Majority of Public Opposes Milwaukee to Madison Rail Project

November 21, 2010

WPRI STATE POLL FINDS MAJORITY OPPOSED TO MILWAUKEE-TO-MADISON RAIL PROJECT

Residents also show misunderstanding of budget issues in state

A majority of Wisconsinites polled between Nov. 15 and Nov. 17 oppose the Milwaukee-to-Madison rail project, and opposition grows slightly as respondents learn more about it, according to a poll sponsored by the Wisconsin Policy Research Institute.

Slightly over half of respondents (52 percent) expressed opposition and 35 percent expressed support when asked if “Wisconsin should go ahead with the Madison-to-Milwaukee passenger rail project.”

In a separate question, respondents were presented with two different arguments and asked which one came closest to their point of view.

Thirty-six percent sided with the argument stating that “supporters of the passenger rail project say that it is an important addition to the transportation system in Wisconsin and is being paid for by 800 million dollars in federal money. They (supporters) also say that the project will create jobs and that if Wisconsin does not go forward with the project, the money will be redirected to other states.”

Fifty-eight percent sided with the argument that “opponents of the project say that what we need is better roads and that the federal money for the train will not cover the inevitable cost overruns. They (opponents) also say that the project will only create a handful of permanent jobs and that the train would not have enough ridership to pay for its annual operating costs.”

The survey of 615 randomly selected Wisconsin adults conforms in full with the
disclosure requirements of the American Association of Public Opinion Research
(AAPOR) Code of Professional Ethics and Practice and the AAPOR Transparency
Initiative. It included cell phone-users and was directed by Ken Goldstein, a UW-Madison political science professor. Goldstein has worked on national network election night coverage in every U.S. federal election since 1988, and is also the co-founder and director of the Big Ten Battleground Poll.

“High speed rail breaks down along partisan lines,” said Goldstein. “In the initial question, a slim majority of Democrats supported the train project, but over 75 percent of Republicans opposed it. A plurality of independents also opposed the project, though they were much more split than the Republicans.”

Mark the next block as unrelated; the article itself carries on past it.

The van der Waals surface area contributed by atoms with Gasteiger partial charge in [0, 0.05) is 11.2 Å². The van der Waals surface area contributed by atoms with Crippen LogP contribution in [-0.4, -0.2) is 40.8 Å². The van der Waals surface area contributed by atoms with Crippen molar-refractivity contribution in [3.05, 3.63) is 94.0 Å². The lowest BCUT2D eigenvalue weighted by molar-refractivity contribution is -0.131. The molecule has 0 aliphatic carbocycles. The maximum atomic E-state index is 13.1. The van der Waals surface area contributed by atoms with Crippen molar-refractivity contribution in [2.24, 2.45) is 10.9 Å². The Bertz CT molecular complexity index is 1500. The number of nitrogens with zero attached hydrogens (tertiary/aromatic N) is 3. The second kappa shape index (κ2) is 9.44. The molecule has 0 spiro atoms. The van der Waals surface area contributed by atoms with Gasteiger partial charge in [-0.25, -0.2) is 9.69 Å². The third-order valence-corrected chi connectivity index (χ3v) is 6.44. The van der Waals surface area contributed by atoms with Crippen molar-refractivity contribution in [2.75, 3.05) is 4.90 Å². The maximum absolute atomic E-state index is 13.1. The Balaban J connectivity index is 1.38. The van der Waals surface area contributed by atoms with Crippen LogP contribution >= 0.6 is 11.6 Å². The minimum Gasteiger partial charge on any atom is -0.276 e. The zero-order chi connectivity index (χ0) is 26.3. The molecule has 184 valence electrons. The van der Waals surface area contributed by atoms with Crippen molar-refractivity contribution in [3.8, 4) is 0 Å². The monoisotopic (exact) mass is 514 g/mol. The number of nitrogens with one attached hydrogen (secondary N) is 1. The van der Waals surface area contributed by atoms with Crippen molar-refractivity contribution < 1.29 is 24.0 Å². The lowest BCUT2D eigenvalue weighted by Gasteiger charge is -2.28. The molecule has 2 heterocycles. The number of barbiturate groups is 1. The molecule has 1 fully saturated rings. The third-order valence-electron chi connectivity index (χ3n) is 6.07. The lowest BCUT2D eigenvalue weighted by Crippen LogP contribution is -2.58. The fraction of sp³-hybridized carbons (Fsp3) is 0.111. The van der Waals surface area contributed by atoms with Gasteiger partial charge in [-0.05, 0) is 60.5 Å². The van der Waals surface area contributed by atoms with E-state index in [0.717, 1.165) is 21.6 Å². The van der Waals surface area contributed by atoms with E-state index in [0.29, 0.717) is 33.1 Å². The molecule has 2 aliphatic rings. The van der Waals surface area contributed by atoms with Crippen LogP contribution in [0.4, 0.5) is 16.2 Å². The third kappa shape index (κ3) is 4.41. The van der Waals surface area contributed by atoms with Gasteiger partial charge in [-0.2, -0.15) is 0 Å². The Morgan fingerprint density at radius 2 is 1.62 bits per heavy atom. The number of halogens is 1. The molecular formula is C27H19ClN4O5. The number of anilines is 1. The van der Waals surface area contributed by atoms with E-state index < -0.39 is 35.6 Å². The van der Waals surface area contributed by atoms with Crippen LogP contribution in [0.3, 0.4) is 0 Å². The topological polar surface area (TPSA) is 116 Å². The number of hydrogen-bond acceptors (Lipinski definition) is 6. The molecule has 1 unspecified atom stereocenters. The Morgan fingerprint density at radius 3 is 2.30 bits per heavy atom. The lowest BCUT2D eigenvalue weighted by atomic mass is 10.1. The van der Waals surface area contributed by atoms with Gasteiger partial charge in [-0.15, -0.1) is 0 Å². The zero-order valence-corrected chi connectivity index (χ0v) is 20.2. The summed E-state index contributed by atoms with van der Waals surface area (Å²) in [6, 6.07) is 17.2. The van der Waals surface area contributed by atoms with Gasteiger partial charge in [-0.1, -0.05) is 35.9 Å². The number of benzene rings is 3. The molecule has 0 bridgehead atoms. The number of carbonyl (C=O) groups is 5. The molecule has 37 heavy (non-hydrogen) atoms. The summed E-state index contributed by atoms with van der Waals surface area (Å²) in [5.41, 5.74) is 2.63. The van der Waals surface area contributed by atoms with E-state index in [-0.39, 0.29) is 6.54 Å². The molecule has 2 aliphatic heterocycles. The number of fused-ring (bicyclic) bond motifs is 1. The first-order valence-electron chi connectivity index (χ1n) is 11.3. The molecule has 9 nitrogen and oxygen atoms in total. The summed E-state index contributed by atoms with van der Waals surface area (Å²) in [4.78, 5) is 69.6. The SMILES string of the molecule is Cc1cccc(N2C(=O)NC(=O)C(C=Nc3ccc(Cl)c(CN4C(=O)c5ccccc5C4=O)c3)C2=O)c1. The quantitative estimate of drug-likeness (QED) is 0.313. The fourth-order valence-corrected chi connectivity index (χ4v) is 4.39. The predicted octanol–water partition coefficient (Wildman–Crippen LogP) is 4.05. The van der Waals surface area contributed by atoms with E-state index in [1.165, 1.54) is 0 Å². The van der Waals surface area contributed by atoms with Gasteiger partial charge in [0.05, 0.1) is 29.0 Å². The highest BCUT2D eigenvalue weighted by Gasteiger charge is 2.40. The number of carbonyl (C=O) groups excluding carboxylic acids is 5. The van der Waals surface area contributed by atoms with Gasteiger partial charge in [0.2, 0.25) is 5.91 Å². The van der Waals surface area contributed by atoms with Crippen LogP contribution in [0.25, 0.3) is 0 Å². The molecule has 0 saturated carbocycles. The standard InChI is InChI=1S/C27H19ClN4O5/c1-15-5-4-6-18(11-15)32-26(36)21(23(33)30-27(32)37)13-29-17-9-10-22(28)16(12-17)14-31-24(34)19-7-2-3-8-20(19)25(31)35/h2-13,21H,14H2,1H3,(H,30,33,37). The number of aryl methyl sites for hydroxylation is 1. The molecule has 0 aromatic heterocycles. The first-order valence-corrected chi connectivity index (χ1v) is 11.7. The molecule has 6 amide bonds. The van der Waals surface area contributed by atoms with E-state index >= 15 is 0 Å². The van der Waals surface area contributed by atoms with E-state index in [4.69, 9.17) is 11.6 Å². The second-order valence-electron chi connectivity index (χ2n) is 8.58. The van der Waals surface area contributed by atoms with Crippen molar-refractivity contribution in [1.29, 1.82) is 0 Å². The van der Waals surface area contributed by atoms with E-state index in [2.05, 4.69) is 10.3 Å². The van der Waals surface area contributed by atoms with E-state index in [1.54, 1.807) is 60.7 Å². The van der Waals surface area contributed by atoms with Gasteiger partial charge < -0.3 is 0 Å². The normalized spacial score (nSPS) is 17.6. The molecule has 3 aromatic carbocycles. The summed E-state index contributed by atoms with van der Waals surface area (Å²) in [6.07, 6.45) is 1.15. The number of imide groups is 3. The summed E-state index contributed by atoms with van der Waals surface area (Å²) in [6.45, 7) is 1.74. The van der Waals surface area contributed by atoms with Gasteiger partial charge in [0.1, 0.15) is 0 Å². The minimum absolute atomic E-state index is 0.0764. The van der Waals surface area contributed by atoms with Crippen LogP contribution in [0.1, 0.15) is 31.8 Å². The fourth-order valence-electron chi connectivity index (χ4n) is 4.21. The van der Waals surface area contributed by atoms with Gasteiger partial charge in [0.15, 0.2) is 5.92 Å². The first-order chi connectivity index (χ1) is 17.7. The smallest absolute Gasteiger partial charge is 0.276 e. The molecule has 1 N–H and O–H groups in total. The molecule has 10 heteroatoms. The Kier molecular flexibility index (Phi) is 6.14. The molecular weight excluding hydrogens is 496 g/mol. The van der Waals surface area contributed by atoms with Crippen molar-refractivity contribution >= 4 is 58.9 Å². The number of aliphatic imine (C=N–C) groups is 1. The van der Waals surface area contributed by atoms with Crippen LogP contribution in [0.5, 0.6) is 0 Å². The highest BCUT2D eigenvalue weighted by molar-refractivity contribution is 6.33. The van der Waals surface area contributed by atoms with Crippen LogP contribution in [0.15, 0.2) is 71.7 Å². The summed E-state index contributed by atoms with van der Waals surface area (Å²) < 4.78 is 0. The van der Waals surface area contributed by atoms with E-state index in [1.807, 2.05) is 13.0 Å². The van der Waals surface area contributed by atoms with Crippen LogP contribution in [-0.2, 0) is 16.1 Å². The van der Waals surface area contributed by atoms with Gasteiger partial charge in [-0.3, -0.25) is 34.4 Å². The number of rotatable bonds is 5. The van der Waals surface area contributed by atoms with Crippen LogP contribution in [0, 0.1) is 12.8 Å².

After receiving more information about the project, Republicans remained overwhelmingly opposed to building the train line and Democrats and independents also became less supportive, according to Goldstein. A majority of independents opposed the train project after being exposed to more information, and the Democrats became evenly split on the issue.

“There is also a geographic component of public opinion on the train issue,” he said. “People in the city of Milwaukee and the Madison media market were much more supportive of building the train line than those in the rest of the state.”

The survey also asked a wide variety of questions about policy and budget issues, as well as attitudes about Wisconsin’s quality of life, economy and state government.

While debate over the train has dominated the headlines in recent days, it is of far less importance to Wisconsinites than many other issues. Asked what they think the top priority of the governor and state legislature should be, only one percent said stopping the building of the train and only another one percent said encouraging the building of the train. Almost half (49 percent) said improving the state’s economy and protecting jobs.

Almost two-thirds (64 percent) of Wisconsinites remain convinced that Wisconsin is on the wrong track versus 27 percent who believe the state is heading in the right direction. Over half (51 percent) say state government wastes a lot of the money we pay in taxes and another 45 percent say state government wastes some of the money. Almost half (48 percent) say state government is too big while 19 percent say it is too small.

Interviewers also focused on budget issues and, after telling respondents five of the largest spending categories, asked them to name the largest. Thirty percent thought it was Medicaid for lower income households and only 21 percent said K-12 public education.

“The difficulty of Governor–elect Walker’s task of presenting a balanced budget to the citizens is compounded by the public’s relative lack of familiarity with the makeup of state spending,” said George Lightbourn, president of WPRI. “Seventy-nine percent of the respondents didn’t know that state support for K-12 schools is the largest spending category in the state budget. K-12 spending constitutes 37% of the budget and dwarfs the next largest category, Medical Assistance – which accounts for 9.3% of state spending.  Clearly, the Governor-elect will need to educate the public about where state government spends its money.”

Respondents were asked to name the areas they would most like to protect from spending cuts. Four out of ten (40 percent) said K-12 public education. Asked to name one area they would least want to protect from cuts, 31 percent said transportation.

Respondents were also asked about open-road tolling in which collections would automatically be deducted electronically along Wisconsin’s interstate highways. Fifty percent said they are somewhat or completely opposed while 36 percent said they are somewhat or completely in favor.

The poll has a margin of error of plus or minus four percentage points. The margin of error will be higher for sub-group analysis.

WPRI – a nonpartisan, not-for-profit think tank – has been conducting surveys on politics and issues for more than 20 years and is now commissioning Goldstein to independently conduct polls on a periodic basis.

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